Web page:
Property prices have soared to nearly nine time the average household disposable income in Britain, according to official figures.
Affordability ratios in England are at their worst since records began in 1999, the Office for National Statistics revealed today.
In London, an average-priced home will cost prospective buyers from low-income households an eyewatering 40 years’ worth of wages.
With prices expected to continue rising, James Andrews, personal finance expert at Money.co.uk said that the country’s affordability crisis “looks set to remain a political headache”, after costs soared in the wake of Rishi Sunak’s pandemic-induced stamp duty holiday, which left buyers and sellers rushing to seal the deal on homes to avoid unwanted levies.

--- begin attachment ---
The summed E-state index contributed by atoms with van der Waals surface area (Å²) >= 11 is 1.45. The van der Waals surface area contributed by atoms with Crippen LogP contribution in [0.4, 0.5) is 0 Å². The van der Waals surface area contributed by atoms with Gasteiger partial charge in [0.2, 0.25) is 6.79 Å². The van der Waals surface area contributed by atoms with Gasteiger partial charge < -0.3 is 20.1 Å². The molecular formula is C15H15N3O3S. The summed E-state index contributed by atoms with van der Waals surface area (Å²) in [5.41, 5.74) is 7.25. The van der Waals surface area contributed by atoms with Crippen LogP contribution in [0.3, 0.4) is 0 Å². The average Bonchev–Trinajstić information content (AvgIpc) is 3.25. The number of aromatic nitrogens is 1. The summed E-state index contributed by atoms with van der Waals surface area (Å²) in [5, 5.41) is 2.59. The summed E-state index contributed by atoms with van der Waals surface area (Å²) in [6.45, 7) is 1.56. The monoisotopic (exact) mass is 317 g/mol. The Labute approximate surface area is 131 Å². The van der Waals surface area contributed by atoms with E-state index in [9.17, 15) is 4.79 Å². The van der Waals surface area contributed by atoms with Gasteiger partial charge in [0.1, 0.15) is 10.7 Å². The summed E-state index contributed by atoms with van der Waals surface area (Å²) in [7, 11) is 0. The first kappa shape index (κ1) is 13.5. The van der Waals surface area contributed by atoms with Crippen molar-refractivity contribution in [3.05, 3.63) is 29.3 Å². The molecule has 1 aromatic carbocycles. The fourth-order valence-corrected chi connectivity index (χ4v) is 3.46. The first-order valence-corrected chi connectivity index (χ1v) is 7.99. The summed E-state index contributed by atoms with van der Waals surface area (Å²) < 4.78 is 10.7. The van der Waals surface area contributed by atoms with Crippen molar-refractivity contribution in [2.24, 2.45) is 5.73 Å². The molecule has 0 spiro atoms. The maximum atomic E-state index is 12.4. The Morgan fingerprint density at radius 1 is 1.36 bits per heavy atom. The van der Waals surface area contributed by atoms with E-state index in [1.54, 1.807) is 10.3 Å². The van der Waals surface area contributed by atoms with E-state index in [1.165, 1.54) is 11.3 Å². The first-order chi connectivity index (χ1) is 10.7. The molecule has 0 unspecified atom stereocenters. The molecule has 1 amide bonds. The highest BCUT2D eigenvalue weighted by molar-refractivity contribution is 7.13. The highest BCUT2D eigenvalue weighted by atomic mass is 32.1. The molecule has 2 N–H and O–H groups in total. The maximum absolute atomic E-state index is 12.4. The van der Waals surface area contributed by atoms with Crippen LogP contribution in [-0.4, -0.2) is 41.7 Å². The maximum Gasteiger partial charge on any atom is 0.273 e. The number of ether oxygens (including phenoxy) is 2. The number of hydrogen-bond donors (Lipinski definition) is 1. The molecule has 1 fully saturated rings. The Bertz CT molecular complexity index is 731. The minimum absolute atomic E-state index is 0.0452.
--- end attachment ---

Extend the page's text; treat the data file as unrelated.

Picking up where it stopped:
“Young couples now have to borrow bigger sums for longer if they are to have any chance of getting a foot on the ladder,” he added. “The good news for existing owners is that the recent surge in house prices means people coming off fixed deals may actually find themselves in more advantageous loan-to-value brackets, potentially offsetting rises in interest rates.”